The difference between the teams at half? Shooting. NC State was nailing practically everything through 20 minutes, sitting at 61.1% from the field, while Maryland was only making 36.7% of its shots.

Cunane commenced the scoring in the third quarter, hitting a jumper to balloon the Wolfpack lead to a game-high 24 points.

The Maryland defense began to tighten up, holding NC State without a field goal for over two minutes. It allowed the Terps to go on a 7-0 run of their own, but graduate student forward Kayla Jones quieted Maryland with a powerful layup inside.

Owusu kept the Terps alive with a strong third quarter, but there was not much the Terps could do against a fellow top-five opponent with a huge lead. Cunane grabbed her fifth offensive rebound for a putback layup in the final minutes of the quarter, bringing her to a quiet 16 points on 7-of-8 shooting. NC State led 67-46 at the end of the third, and this one was all but officially over.

Reese hit a three at the beginning of the fourth quarter. She had an extremely efficient offensive game against another All-American, scoring 24 points on 9-of-14 shooting and grabbing nine rebounds. If anything positive could be taken from Thursday, it is that Reese continues to produce regardless of the opposition.

“She’s just a tough and aggressive player,” Cunane said of Reese. “She wants to get to the boards, she finishes well. She gets [offensive] boards, which was a big focus for us to just not let her get a second shot, which we ended up doing a couple times and she capitalized on it, so she’s just a force down low. So it’s a really good matchup.”

The Wolfpack bench took advantage of Frese’s minuscule rotation, outscoring Maryland’s bench, which only consisted of sophomore guard Taisiya Kozlova and freshman forward Emma Chardon, 30-0.

“For Tai to play 24 minutes, who’s typically been around two to five minutes for us, we’re asking a lot for her when we get into foul trouble,” Frese said. “You saw late game, Ashley was cramping. So, it’s difficult. You’re not making excuses for yourself, it’s the situation we’re in and no one’s gonna feel sorry for us, we’ve just got to find a way.”

Three things to know

1. Maryland was ice cold out of the gates, setting the tone for the game. Bibby hit the three off the dribble to open the floodgates, but Maryland had a difficult time getting the wheels rolling in the first quarter. The Terps made only a quarter of their shots in the first ten minutes, and their star Owusu was only 1-for-6 from the field in the frame. It was a game where the Terps could have used a couple of opening threes from Benzan to establish a quick start, but they could only work with the seven players they had.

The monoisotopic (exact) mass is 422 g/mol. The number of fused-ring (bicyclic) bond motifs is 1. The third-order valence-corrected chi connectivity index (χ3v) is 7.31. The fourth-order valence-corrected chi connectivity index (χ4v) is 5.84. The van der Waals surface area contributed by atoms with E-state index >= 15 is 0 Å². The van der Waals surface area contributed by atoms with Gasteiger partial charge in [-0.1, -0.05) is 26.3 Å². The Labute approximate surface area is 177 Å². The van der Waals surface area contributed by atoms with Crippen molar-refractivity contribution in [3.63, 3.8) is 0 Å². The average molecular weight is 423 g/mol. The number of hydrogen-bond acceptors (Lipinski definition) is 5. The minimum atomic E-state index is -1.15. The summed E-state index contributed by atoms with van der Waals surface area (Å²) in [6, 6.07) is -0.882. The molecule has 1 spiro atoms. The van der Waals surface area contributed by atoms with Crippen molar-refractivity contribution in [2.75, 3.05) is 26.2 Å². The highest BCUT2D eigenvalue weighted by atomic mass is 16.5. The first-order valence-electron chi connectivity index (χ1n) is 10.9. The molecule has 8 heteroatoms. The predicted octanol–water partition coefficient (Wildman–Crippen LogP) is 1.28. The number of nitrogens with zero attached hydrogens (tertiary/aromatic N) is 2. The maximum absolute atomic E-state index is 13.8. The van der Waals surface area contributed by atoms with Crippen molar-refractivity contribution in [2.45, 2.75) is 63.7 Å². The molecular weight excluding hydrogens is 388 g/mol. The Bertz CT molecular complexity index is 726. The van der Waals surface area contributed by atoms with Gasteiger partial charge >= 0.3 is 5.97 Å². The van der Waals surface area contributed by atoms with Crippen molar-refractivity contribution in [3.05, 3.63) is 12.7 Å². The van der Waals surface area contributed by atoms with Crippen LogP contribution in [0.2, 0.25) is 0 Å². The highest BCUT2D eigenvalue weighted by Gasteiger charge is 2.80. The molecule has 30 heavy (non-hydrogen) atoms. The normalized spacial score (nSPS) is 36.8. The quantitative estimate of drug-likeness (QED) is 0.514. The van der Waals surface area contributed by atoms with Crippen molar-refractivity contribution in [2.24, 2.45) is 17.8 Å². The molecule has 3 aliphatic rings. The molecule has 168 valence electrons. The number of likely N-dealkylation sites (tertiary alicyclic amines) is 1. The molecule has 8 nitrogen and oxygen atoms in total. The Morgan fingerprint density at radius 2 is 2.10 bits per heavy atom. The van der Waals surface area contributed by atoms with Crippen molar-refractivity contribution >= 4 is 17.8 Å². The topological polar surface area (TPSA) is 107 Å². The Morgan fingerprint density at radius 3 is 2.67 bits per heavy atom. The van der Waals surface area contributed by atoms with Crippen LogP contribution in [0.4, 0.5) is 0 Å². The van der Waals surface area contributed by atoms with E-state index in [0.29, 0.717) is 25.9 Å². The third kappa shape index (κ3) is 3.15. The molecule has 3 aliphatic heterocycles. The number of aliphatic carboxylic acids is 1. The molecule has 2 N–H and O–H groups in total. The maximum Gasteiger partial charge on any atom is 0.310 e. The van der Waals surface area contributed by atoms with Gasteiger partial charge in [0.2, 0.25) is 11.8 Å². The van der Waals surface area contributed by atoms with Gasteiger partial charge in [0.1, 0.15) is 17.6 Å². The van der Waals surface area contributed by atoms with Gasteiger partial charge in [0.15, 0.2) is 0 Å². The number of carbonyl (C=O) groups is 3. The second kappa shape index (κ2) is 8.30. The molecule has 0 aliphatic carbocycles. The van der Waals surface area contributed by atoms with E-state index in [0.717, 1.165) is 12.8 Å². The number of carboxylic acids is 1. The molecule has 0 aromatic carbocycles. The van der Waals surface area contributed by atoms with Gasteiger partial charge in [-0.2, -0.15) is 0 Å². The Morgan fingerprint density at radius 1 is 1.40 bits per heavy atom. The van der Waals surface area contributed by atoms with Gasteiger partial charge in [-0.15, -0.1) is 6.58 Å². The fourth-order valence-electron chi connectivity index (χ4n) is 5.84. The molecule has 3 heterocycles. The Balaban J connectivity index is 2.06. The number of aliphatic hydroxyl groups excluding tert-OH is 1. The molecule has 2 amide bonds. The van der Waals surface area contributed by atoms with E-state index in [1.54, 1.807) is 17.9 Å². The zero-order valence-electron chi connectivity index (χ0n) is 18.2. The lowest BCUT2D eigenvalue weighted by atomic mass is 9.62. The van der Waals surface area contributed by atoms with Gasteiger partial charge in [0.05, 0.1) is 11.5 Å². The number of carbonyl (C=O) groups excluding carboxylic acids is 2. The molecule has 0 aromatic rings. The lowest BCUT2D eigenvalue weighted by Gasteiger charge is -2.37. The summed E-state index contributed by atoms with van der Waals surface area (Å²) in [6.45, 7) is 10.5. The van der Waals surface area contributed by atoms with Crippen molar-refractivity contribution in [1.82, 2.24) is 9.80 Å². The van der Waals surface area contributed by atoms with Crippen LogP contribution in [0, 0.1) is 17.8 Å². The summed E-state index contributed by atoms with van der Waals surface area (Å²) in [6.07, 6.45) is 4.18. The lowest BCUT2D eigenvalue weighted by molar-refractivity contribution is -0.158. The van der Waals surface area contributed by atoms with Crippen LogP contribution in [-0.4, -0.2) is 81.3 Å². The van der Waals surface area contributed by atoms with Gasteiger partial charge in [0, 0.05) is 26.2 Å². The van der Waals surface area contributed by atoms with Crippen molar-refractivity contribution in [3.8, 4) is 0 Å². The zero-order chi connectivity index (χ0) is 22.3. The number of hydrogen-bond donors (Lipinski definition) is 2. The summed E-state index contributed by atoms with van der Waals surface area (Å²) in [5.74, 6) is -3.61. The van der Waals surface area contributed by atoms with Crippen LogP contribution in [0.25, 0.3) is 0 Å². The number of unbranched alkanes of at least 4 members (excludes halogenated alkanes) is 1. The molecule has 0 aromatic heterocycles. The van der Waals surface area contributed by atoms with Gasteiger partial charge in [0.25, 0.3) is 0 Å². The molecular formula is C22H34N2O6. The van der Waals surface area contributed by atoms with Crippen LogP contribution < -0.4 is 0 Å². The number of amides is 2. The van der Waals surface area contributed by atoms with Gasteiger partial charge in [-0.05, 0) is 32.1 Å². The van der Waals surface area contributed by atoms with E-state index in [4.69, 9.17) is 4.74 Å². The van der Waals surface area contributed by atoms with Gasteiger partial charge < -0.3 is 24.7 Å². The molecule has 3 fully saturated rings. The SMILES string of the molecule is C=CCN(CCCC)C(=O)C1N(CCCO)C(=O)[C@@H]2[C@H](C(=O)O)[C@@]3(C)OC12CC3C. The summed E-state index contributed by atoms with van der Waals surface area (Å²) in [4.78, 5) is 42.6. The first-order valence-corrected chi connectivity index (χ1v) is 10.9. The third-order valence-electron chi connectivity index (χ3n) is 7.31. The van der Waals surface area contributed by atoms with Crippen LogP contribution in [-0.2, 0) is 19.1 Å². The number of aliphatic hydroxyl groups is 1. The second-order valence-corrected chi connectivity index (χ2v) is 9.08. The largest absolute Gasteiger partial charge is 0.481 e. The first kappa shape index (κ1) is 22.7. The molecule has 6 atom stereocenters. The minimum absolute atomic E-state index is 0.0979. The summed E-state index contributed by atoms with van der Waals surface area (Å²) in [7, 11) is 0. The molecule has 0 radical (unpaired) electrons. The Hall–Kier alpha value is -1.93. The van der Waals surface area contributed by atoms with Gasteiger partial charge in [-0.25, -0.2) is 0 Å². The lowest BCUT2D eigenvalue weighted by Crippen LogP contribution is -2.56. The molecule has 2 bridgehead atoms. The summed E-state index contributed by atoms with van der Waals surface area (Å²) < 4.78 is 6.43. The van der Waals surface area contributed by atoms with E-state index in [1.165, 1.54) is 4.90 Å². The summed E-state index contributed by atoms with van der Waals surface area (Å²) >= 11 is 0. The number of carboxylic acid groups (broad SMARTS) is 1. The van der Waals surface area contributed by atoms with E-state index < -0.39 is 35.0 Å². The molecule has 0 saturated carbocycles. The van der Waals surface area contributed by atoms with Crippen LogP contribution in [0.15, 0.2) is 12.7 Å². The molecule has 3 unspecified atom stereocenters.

“I mean, they’re a top-five team for a reason,” Frese said. “So you can’t come out and have a slow start, you can’t come out and have inconsistent play, which is, we had a lot of inconsistent play for the 40 minutes.”

2. Ashley Owusu was not herself early but made an impact in the second half. Owusu could not get her legs underneath her against the Wolfpack in the first half. Maryland’s do-everything superstar dominated against then-No. 6 Baylor, getting anything she wanted with a head of steam downhill, creating opportunities for herself and her teammates. That same dominance was portrayed in the third quarter, as she had nine third-quarter points before the media timeout. However, there was not much Owusu could do with the result in NC State’s hands for the majority of the game.

3. A 20-point plus comeback would be difficult as is but nearly impossible with a seven-player roster. Maryland showed heart in the face of adversity, but it was too little, too late. Maryland was nowhere near perfect in the first half, but who can blame them. Missing three key rotation players, including two All-Big Ten caliber players, in another country would make a 24-point second-half comeback a gargantuan task. The Terps have a chance to redeem themselves against No. 7 Stanford on Saturday. It will be the Cardinal’s third game in three days.

“I think when you’re in coaching long enough, you have different seasons,” Frese said of the unique roster situation. I mean, we’ve had a season where, when it was Alyssa Thomas’ era, we had three kids go down and we were actually playing with six and the sixth player was a walk-on. So we’ve been in these situations before, it’s allowed us as a staff to be very smart and efficient with how we practice and how we utilize our team. So unfortunately, no, I’ve been in this situation before.”